To those who understand, who get IT, who have vision and imagination that goes beyond a responsibility to shareholders there is no issue in understanding the potential for unlimited bandwidth in rural areas. For everybody else it is sometimes difficult to describe the one big idea that would make it a worthwhile investment. In a change from my usual blog posting format I acknowledge a fictional piece by Zach Exley in “Rebooting America” called “To: Micah L. Sifry, Personal Democracy Forum 2008”, in which I write to you from a point not too far in the future. As always it is there for people to read, comment and appropriate as they see fit.
2017, today I retire, finally. Taking the ZEV from the community pool would, normally, have bothered me. It was only a 45 minute walk to Higher Heath via the back roads but this morning I wanted to be there and back as quickly as possible. Besides, it was only 5:30 and the ZEV would be returned and charging in its bay before the morning commute at 8:30. I’d even booked the session with the village co-ordinator, so my conscience was clear.
Not that many people commute these days, there’s no need. The national fibre network has made the daily commute to the office and the factory a rare occurrence. You work from where you are; finally people have recognised that value is added, by the person not the person in attendance. Even CNC machine programming can be completed at home and then the operation monitored remotely. Loading, unloading and problem solving can be done by skilled individuals more locally placed.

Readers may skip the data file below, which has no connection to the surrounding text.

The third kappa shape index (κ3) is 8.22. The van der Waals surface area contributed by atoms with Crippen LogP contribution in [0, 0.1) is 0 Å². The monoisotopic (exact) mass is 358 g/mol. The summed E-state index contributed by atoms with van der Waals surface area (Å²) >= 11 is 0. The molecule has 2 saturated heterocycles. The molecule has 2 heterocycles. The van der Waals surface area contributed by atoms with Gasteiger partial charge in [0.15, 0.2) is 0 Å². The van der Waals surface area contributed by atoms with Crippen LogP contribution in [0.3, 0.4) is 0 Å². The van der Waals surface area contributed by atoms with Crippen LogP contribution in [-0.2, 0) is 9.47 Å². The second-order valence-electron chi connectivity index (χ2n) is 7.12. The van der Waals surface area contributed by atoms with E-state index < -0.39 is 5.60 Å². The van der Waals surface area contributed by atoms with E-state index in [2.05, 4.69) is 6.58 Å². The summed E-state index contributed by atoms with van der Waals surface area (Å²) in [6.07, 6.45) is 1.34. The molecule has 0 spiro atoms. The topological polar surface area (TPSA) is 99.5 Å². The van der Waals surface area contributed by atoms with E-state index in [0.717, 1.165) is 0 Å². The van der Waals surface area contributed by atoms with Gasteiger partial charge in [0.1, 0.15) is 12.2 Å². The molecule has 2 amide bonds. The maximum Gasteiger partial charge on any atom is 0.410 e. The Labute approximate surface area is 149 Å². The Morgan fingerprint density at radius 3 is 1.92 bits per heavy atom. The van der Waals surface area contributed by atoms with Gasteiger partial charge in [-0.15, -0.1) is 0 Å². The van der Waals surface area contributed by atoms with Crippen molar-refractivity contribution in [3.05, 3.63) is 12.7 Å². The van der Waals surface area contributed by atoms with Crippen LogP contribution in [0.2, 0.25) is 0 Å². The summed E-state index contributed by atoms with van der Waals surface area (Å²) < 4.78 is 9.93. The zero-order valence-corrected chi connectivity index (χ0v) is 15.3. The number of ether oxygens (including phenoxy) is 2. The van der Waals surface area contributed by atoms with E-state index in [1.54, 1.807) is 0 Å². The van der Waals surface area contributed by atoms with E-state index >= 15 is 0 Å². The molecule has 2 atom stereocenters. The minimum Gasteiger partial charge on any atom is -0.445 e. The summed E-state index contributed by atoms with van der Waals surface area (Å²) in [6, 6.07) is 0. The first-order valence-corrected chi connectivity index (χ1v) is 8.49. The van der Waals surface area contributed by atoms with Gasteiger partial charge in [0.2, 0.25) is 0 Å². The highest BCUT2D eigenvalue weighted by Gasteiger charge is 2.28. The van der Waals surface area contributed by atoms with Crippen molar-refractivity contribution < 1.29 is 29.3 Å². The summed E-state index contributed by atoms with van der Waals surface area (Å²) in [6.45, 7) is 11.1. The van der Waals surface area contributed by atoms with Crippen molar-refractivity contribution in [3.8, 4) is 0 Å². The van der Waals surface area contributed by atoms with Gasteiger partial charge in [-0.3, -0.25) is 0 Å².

The breakthrough had come with the Great Green Retrofit of 2012 – 2015 and the realisation that to reap the full benefits of the Smart Grid you needed infrastructure. While you’re in the community lay the fibre, while you’re in the house connect to the network – the rest, as they say, is history; a two year history of unprecedented economic growth and social change.
In 2010 we were told that rural areas might get a form of fibre network, possibly to the pavement by 2017 – now I’m on my way to the parish cloudlet for one final look before I hand in my identity tag. Truth is I don’t need to go there. I’ve been managing the cloudlet for the last two years and I’ve only been there maybe a dozen times even though it’s just a 45 minute walk away. A direct fibre connection allows me to monitor, change, and manage even watch without ever having to leave home. I can hold meetings with the other operators using virtual presence. Today, however, I wanted to visit, one last time.